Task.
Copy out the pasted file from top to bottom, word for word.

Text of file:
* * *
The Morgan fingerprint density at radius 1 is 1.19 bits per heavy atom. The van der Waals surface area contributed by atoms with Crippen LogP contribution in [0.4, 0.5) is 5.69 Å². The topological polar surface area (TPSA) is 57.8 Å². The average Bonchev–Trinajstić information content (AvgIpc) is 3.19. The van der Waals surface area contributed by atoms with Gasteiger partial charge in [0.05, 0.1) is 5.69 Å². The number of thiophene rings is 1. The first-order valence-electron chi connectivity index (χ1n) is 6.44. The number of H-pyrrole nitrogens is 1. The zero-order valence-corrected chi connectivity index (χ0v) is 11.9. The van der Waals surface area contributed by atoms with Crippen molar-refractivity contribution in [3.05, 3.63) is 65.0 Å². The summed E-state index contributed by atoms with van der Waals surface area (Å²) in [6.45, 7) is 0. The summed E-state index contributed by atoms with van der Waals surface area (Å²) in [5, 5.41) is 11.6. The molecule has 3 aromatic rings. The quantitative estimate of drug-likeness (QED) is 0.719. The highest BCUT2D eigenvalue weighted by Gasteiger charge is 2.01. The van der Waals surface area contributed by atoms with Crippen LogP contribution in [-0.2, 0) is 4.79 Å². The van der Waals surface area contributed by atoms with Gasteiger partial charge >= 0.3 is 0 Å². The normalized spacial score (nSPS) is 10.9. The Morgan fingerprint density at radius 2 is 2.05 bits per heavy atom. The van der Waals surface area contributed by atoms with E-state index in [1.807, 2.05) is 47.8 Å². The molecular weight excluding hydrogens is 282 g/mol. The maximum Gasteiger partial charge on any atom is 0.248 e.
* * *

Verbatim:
The Morgan fingerprint density at radius 1 is 1.19 bits per heavy atom. The van der Waals surface area contributed by atoms with Crippen LogP contribution in [0.4, 0.5) is 5.69 Å². The topological polar surface area (TPSA) is 57.8 Å². The average Bonchev–Trinajstić information content (AvgIpc) is 3.19. The van der Waals surface area contributed by atoms with Gasteiger partial charge in [0.05, 0.1) is 5.69 Å². The number of thiophene rings is 1. The first-order valence-electron chi connectivity index (χ1n) is 6.44. The number of H-pyrrole nitrogens is 1. The zero-order valence-corrected chi connectivity index (χ0v) is 11.9. The van der Waals surface area contributed by atoms with Crippen molar-refractivity contribution in [3.05, 3.63) is 65.0 Å². The summed E-state index contributed by atoms with van der Waals surface area (Å²) in [6.45, 7) is 0. The summed E-state index contributed by atoms with van der Waals surface area (Å²) in [5, 5.41) is 11.6. The molecule has 3 aromatic rings. The quantitative estimate of drug-likeness (QED) is 0.719. The highest BCUT2D eigenvalue weighted by Gasteiger charge is 2.01. The van der Waals surface area contributed by atoms with Crippen LogP contribution in [-0.2, 0) is 4.79 Å². The van der Waals surface area contributed by atoms with Gasteiger partial charge >= 0.3 is 0 Å². The normalized spacial score (nSPS) is 10.9. The Morgan fingerprint density at radius 2 is 2.05 bits per heavy atom. The van der Waals surface area contributed by atoms with E-state index in [1.807, 2.05) is 47.8 Å². The molecular weight excluding hydrogens is 282 g/mol. The maximum Gasteiger partial charge on any atom is 0.248 e.